Reuters/Ipsos Poll: No Signs Yet of Convention Bounce for Obama As Some Say His Speech Was Blah
A Reuters/Ipsos poll taken before his speech last night finds no bounce yet for President Barack Obama yet — as you can start to see some consensus that the weakest major speech at the convention was the one delivered by Obama himself.
So far, U.S. President Barack Obama has not received much of a bounce yet in popular support from the Democratic National Convention, a Reuters/Ipsos poll found on Thursday.
The latest daily tracking poll found Republican Mitt Romney still clinging to a narrow lead of 45 percent to Obama’s 44 percent among likely voters. Romney had led by 46 percent to 44 percent in Wednesday’s poll.
“We’re not seeing a sort of glimmer, at this point, of a bump,” said Ipsos pollster Julia Clark.
The online survey included questions to voters on Wednesday before former President Bill Clinton’s well-received speech on the convention floor, so Clinton’s influence has not yet been taken into account.
Obama’s wife, Michelle Obama, delivered an electrifying speech on Tuesday, and those polled for the Thursday poll would have had the chance to have heard her.
Obama addresses the convention on Thursday night.
Clark said Obama could get a delayed bounce. Romney began his Tampa convention last week behind Obama, 46 percent to 42 percent, before taking a small lead.
Given the outcome in polling for both parties after the conventions, it may be what many analysts now suspect: most Americans now get a slew of information from other sources and are already divided into two groups who not just are unlikely to changing their minds but determined not to change their minds. This is reflected in the increasing ideological divide with how many Americans watch their cable news (MSNBC on the left, CNN in the middle, and Fox News on the right), the fact that some Americans will only visit websites they already agree with in the advance, and how American politics has increasingly come to resemble a form of political sports where each side sticks with their own political sports team.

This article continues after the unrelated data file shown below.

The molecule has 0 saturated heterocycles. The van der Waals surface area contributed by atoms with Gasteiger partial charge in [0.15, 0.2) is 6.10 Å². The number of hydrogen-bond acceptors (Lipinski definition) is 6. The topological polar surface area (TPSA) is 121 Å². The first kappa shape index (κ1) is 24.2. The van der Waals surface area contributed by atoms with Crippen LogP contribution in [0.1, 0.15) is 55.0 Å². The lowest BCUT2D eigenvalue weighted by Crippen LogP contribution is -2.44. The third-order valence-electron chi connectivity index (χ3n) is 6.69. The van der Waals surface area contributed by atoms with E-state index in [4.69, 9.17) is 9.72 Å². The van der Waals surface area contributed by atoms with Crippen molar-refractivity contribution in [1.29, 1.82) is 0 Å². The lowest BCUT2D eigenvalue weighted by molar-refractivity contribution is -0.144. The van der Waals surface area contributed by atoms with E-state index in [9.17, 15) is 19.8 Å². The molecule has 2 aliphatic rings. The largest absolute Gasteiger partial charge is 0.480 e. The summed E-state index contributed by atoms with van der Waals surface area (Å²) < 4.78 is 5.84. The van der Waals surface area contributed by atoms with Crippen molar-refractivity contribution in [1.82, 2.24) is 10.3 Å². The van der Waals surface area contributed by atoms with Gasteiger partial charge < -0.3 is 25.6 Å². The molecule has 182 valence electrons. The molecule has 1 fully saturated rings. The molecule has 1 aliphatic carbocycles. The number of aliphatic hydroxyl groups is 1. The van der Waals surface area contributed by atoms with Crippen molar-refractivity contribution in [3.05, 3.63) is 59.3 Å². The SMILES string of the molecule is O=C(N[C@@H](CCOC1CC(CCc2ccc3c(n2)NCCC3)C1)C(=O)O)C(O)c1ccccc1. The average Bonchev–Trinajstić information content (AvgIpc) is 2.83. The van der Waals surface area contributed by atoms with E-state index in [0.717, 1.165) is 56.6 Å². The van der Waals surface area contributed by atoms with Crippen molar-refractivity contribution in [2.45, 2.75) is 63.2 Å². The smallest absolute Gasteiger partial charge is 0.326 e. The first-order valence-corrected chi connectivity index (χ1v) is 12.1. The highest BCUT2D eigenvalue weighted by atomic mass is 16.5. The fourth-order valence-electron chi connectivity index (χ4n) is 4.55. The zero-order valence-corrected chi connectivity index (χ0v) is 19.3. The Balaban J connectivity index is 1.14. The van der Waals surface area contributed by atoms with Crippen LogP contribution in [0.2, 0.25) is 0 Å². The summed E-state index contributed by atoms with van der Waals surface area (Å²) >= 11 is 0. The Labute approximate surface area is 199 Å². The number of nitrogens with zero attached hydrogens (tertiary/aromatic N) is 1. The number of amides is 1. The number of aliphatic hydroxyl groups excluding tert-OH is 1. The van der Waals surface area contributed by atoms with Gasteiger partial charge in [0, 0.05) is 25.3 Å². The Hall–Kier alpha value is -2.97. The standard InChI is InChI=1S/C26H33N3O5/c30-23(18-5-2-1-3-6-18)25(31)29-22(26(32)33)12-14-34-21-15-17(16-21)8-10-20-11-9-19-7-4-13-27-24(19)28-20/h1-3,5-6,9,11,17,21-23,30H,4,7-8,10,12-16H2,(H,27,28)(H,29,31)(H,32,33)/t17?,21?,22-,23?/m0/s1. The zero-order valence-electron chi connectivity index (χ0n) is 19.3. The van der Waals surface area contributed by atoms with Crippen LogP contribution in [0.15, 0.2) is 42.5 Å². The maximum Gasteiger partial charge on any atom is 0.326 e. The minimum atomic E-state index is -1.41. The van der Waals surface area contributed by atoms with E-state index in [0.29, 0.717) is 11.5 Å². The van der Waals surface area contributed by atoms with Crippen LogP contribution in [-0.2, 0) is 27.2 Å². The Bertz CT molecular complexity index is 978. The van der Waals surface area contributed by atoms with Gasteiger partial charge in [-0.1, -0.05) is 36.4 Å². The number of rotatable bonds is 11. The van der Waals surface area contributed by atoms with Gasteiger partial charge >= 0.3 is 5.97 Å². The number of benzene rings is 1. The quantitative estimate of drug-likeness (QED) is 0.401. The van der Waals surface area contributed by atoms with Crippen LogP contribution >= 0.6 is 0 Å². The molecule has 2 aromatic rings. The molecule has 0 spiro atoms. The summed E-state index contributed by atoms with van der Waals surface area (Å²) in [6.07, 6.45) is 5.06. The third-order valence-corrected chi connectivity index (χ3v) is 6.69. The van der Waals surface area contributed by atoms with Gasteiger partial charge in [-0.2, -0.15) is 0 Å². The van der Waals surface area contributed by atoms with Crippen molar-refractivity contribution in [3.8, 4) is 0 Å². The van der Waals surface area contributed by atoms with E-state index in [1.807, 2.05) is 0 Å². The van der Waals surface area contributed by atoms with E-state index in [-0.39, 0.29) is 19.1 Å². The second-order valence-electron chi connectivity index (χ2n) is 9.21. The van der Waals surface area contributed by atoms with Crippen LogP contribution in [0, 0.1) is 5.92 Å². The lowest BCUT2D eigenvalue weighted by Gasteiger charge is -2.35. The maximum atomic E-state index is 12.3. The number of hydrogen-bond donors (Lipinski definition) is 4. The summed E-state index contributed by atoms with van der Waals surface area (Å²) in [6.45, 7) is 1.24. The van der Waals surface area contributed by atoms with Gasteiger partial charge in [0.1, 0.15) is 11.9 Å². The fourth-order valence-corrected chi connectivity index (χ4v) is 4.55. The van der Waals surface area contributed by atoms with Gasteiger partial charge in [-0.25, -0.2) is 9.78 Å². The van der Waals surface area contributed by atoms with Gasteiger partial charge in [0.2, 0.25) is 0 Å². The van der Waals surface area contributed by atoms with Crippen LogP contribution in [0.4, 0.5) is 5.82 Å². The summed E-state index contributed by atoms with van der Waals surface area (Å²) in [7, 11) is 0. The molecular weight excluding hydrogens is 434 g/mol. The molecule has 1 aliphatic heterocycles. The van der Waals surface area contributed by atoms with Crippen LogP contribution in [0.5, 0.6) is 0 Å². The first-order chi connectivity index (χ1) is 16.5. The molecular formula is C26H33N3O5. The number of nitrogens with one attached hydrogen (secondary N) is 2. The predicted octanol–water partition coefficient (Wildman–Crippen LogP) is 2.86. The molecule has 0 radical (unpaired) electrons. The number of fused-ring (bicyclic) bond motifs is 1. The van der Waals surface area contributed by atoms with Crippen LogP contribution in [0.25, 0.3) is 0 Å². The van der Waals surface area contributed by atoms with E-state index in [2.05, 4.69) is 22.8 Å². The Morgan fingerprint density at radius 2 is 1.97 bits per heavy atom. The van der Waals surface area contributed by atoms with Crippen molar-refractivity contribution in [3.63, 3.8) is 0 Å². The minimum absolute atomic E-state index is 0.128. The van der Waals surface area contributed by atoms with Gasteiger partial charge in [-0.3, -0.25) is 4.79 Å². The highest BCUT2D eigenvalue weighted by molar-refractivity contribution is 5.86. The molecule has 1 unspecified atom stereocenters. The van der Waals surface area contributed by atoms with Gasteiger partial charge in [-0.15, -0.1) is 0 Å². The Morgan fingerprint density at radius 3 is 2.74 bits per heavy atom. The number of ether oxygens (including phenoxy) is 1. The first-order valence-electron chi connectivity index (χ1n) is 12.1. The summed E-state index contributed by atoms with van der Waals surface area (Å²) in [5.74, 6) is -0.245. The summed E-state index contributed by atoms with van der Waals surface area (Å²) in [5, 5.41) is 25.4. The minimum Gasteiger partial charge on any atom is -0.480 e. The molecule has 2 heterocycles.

Or, it could be that despite the reactions of many in the new and old media, that voters just were not moved by the kind of staging and predictably partisan (DUH) speeches at conventions.
The only note of hesitation here: as I noted in my post on initial polls on the GOP convention and as the Reuters writer notes, there always could be a delayed reaction and other polls have not weighed in yet. US News & World Report:
While former Massachusetts Gov. Mitt Romney got no bounce out of his convention last week, I heard this week an interesting theory on why President Barack Obama might well get a boost from his convention here. If the three-day Democratic show can bring some disaffected members of the Obama coalition—people whose enthusiasm has faded but can still be inspired to come home—it could boost Obama’s poll numbers.
“There are more groups on the Democratic side who are not yet at their numbers they were at in 2008″ and so could be moved into Obama’s column by the convention, said Stan Greenberg at a panel of former senior presidential campaign strategists convened Thursday morning (well before Obama spoke) by National Journal and The Atlantic. “There are still groups that are receptive to the president that can move and I think this convention is geared to that.” Greenberg specified unmarried women. Microtargeting expert Laura Quinn said that “the folks who are not as enthused as they’ve been are younger voters … if the president’s speech talks about the future” that piece could fall into place. Added pollster Peter Hart: “Just based on the first two nights, Obama goes from the position of being on the defensive to I think a sense of being on the offensive.”